As part of my attempt to reinvent my career, I had my first consult with a career coach last week. Marty Nemko, an AOL Jobs blogger, is known for doing three-minute career makeovers. I was on the phone with him for nearly two hours — despite the fact that both he and I are professional speed-talkers. I was skeptical about what I could gain even in that short amount of time, and surprised by how productive it was.
How a three-minute career makeover begins…
Nemko asked me a series of questions about my skills and interests and, after some revisions, he created a personal “branding” strategy that makes me relevant to other industries besides journalism.
BlackEnterprise.com: When It Comes to Buying an Engagement Ring, What’s a (Middle Income) Man to Do?
You like it, so you got to put a ring on it. But how?
I recently had a conversation with a young man named Shawn, who shared how he’s been struggling with a decision regarding the woman he loves.
He started off by sharing the story of how he met an awesome woman, and how she has exceeded his every desire. The two of them have been dating for over a year, and they’ve discussed all of the core topics including faith, finances, family and how they envision the future with one another. Shawn is ready to move forward with the next level of commitment and wants to propose to her. Everything seems perfect right?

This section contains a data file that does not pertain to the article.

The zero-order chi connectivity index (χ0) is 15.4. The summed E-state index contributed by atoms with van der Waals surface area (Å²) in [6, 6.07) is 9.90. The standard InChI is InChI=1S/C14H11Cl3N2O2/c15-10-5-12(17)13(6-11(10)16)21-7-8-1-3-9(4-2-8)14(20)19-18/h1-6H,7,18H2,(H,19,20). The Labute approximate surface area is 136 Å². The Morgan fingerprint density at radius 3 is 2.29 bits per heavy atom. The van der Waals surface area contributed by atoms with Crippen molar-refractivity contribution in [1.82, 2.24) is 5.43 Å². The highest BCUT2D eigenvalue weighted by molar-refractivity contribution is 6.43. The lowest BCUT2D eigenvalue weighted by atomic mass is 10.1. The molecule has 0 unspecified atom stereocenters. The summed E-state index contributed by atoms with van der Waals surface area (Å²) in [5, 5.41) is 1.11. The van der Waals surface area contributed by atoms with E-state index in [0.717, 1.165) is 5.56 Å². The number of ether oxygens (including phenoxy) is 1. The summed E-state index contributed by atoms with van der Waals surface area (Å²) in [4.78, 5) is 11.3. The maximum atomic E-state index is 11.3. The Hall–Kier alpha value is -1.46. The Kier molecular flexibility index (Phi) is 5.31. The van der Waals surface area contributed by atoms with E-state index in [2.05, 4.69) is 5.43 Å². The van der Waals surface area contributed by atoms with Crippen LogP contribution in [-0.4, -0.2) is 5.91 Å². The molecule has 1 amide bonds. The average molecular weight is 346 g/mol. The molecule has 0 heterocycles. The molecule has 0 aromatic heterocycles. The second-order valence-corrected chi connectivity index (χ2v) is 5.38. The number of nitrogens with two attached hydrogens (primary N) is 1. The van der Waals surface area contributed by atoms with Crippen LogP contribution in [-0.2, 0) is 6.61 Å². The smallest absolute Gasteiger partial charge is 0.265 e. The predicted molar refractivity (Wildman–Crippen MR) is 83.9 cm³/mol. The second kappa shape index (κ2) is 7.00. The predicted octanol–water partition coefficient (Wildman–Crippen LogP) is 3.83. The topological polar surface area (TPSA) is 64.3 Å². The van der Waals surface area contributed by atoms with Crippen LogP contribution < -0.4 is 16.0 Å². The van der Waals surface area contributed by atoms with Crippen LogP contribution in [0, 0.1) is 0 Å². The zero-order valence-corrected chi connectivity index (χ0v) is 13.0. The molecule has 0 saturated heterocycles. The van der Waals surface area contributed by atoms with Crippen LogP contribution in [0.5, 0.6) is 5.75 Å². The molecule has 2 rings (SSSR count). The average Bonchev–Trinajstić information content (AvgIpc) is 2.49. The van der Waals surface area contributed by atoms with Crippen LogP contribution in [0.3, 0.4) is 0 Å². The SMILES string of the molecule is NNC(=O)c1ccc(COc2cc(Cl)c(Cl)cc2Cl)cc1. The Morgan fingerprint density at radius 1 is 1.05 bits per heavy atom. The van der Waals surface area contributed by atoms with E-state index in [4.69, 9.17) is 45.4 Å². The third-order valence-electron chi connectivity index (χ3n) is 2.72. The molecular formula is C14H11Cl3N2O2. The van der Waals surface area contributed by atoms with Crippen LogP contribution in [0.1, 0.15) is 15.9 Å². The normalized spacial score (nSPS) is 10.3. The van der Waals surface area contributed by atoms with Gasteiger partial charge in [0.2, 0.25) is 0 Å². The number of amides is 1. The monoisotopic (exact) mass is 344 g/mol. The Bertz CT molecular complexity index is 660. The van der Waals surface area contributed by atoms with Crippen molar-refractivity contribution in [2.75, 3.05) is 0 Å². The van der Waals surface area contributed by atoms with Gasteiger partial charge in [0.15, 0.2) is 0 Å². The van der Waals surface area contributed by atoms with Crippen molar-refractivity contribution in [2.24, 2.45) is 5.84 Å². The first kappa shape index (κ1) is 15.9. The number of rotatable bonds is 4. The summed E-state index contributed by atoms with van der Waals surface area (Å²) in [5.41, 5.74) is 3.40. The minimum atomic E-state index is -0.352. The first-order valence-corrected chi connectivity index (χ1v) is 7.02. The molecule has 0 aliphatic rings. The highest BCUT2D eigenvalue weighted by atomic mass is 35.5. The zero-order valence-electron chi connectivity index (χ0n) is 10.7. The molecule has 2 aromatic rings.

Here’s his dilemma. Shawn works as a schoolteacher in the inner city and cannot currently afford the ring he knows she wants.
Want a guaranteed job? Get used to being called doctor. And stay in school.
The top jobs with the lowest unemployment rates for 2012 include fields in areas from health care and finance, to social services and engineering — and all require a lot of education and training.
“You look at these jobs, they are all high skilled, high education, and high experience,” said Abraham Mosisa, an economist at the Bureau of Labor Statistics. “Therefore, demand is generally high in all those areas.”
On the other end of the spectrum are jobs in construction, sales, and transportation. Not only do many of these jobs require less formal training and education, but some – like telemarketing — tend to have high rates of turnover, said Mosisa.